An international human rights organization Tuesday took the leaders of the Southern African Development Community to task for not taking concrete steps during a summit last week in Lusaka, Zambia, to resolve the festering Zimbabwe crisis.
New York-based Human Rights Watch said the SADC summit missed an opportunity to reshape the mediation mandate it had given to South African president Thabo Mbeki in March, and address alleged continuing human rights violations in Zimbabwe.
The group said the 14-member regional organization should set clear benchmarks and a firm timeline for conclusion of the crisis mediation initiative.
“It is clear that the negotiations alone will not address the atmosphere of violence and impunity that has developed in the country,” a Human Rights Watch statement said.
It said the human rights situation in Zimbabwe has sharply deteriorated over the past year, alleging that police have made arbitrary arrests, beaten and tortured prisoners, detained hundreds of civic activists, and used excessive force against protesters.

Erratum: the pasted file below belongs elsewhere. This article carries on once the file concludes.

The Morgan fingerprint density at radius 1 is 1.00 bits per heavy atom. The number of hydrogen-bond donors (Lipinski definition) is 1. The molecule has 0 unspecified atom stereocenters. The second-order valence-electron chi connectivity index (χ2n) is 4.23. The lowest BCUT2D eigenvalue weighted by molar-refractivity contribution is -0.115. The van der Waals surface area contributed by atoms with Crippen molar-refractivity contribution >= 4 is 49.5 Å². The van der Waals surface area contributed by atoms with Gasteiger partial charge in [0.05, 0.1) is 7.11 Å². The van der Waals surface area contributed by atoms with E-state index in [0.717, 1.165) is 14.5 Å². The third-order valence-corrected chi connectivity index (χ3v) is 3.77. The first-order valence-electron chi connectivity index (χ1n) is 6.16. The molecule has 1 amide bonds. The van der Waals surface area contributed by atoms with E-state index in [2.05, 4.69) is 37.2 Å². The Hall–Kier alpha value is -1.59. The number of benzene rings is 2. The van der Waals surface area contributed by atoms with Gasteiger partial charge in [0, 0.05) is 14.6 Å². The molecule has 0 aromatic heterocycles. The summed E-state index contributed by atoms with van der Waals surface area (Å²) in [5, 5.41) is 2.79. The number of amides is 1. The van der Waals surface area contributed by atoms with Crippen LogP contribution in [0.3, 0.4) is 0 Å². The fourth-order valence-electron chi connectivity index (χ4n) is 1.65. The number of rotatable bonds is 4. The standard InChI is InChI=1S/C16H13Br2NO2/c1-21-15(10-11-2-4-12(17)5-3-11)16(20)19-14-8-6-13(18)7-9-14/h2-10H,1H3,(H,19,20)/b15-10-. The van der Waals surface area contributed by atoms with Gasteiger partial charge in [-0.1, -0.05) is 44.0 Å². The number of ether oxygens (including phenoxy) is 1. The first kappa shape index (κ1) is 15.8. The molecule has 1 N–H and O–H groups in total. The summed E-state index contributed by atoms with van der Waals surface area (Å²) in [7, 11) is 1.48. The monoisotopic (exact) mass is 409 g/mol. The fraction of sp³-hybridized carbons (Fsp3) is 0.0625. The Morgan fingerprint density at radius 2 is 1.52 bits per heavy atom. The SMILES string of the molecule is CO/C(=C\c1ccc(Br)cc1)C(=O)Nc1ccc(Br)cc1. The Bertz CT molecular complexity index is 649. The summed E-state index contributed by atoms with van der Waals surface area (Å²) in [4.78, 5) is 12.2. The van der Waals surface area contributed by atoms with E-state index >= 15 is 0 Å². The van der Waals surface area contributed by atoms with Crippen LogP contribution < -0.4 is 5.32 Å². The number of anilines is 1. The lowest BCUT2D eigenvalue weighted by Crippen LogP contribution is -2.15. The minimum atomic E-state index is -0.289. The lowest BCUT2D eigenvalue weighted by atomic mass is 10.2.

The group said it was "particularly disturbing that SADC leaders continue to categorically fail in acknowledging the central role of Zimbabwe’s grave human rights crisis in the country’s political and economic collapse." Zambian President Levy Mwanawasa, SADC's chairman, said the crisis was "exaggerated."
Human Rights Watch Zimbabwe Researcher Tiseke Kasambala told reporter Blessing Zulu of VOA's Studio 7 for Zimbabwe that Mr. Mbeki must be given a deadline to wrap up the mediation process because elections are nearing and abuses are rising.
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